So Bad It Might Be Good
Chihuanhas: According to the official synopsis, A school/pack of vicious, cross-bred Chihuahua and Piranha are unleashed upon a pristine Mtn Lake and quickly consume summer campers before a team of misfits, led by the lake's ranger, evade and destroy the evil little critters. Sounds like someone is trying to outdo the SyFy Channel at their own game.
The Obligatory Remakes
Child's Play: I'm torn on this one. I do love me some Chucky, even when it's really, really bad. If they bring back Brad Douriff, I'm probably sold.
Faces of Death: Seriously? A remake of a falsified documentary? Trash equals cash. Just asky Maury Povich.
Little Shop of Horrors: A remake of the remake of the broadway play, apparently, as it's also said to be a musical.
An American Werewolf in London
An American Werewolf in Paris
Don't Look In The Basement
Race With the Devil
The Obligatory Sequels
Blair Witch Project III: Blair Witch was always planned to be a trilogy, but the studios effectively killed that notion when they bastardized Part 2. If this flick is ever really going to be made (and I have my doubts), Part 3 should pretend that Part 2 never happened, and plan out a Part 4 to round out the trilogy. I learned math from Douglas Adams, by the way.
Evil Dead 4: Does Bruce Campbell still have the strength to portray Ash in this long-awaited (and probably never-going-to-happen) sequel? Lord only knows, but I'm sure as hell willing to find out.
The Strangers 2
Bubba Nosferatu: Curse of the She-Vampires
Paranormal Activity 3
Most Unnecesarry Sequels
Final Destination 5: Just where the hell is the final destination, and why haven't they arrived yet?
Halloween III: Rob Zombie is giving someone else a chance to destroy the franchise this time.
Jeepers Creepers 3 -- Cathedral: Hopefully this will be more like the original, and less of the shirtless underage male meat-fest that was Part 2.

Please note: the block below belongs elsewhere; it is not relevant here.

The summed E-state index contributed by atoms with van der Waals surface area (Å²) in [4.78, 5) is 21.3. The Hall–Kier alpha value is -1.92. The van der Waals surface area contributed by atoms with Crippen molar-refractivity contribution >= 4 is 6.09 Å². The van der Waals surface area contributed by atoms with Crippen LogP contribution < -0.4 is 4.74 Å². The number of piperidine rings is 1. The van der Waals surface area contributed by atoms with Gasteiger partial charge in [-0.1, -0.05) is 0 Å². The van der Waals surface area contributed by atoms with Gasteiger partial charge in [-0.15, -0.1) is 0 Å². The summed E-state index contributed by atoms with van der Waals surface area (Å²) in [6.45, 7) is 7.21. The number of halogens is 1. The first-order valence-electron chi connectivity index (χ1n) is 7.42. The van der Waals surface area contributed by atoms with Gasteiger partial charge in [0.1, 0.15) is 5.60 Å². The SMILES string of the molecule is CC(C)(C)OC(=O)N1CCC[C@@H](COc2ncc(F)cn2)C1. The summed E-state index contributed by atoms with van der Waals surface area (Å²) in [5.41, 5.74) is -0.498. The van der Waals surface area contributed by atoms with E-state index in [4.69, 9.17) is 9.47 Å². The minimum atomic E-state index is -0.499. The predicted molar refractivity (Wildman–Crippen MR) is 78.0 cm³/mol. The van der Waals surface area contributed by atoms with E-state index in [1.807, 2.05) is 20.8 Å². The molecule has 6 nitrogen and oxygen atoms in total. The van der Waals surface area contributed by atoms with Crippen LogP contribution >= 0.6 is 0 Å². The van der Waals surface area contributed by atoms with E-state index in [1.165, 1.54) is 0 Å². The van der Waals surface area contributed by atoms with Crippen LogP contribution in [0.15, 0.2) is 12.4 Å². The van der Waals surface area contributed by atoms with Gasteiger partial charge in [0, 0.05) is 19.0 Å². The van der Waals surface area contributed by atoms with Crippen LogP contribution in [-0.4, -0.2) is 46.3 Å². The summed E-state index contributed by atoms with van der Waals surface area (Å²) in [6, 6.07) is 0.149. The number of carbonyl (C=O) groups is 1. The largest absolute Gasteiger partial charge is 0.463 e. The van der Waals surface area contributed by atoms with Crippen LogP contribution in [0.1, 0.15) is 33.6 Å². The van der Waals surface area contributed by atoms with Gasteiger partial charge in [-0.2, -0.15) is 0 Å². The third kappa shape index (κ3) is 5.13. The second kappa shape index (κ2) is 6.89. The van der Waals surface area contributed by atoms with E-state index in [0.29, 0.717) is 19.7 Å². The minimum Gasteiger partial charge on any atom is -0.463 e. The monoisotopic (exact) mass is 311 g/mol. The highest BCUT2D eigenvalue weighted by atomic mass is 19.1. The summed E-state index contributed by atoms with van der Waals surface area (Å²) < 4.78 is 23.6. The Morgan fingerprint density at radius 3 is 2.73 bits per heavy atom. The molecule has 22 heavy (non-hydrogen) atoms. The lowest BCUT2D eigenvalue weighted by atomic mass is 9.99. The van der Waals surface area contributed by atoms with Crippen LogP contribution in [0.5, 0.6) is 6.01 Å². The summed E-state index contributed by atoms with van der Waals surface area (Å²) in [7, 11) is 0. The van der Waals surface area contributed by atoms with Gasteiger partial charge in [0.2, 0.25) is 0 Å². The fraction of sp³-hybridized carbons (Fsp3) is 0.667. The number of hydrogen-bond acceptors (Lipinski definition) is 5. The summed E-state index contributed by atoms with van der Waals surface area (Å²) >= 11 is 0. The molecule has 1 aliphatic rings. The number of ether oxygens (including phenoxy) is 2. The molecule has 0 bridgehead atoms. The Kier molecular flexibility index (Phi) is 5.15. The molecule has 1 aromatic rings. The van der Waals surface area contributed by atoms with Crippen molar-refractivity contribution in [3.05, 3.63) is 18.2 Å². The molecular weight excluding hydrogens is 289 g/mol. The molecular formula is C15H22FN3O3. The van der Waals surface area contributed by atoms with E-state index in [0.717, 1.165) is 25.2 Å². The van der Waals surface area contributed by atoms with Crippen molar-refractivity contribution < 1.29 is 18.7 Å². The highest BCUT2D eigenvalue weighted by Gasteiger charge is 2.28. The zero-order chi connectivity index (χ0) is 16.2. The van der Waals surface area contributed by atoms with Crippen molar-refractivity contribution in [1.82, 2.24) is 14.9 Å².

Scary Movie 5: These have never been scary. And they haven't been funny for a while now, either.
Children of the Corn -- The Dweller: I don't care if this is a sequel to the original franchise, or a sequel to the SyFy Channel reboot. Crap is crap, no matter which animal it came from.
Hellraiser -- Revelations: I love Hellraiser as much as the next guy, but right around the time they put Pinhead in space, the franchise really jumped the shark. Sure, it was an intergalactic shark, but a shark nonetheless.
A Little Too Late For Anyone To Really Care
Strangeland II: Disciple
Most Likely to be Accidentally Rented
Paranoid Activity 2
The Year of Stephen King
Cell: I read this book when it first came out, and thought that it was written much more "cinematically" than anything King had written before (or since), almost as if it was written specifically to be turned into a movie. I'm just surprised it took this long.
Under the Dome: Hopefully this will be a television mini-series, as a two-hour flick would not be nearly enough to contain a quarter of the events found within the pages.
Bag of Bones: This creepy tale was King's take on the traditional ghost story, and to me it has always been the sister-book to his take on the traditional sci-fi story, Dreamcatcher. Hopefully the film version of Bag of Bones fares better than the steaming pile that was Dreamcatcher.
From A Buick 8: My least-favorite book by King doesn't inspire a lot of hope in the film version.
You Can't Kill Stephen King: Not based on any King work, and the synopsis doesn't give much of anything away (A group of friends go on a vacation on the very lake in Maine where Stephen King lives), but it does feature a few characters with the last name of Bachman. I'm a bit curious if nothing else.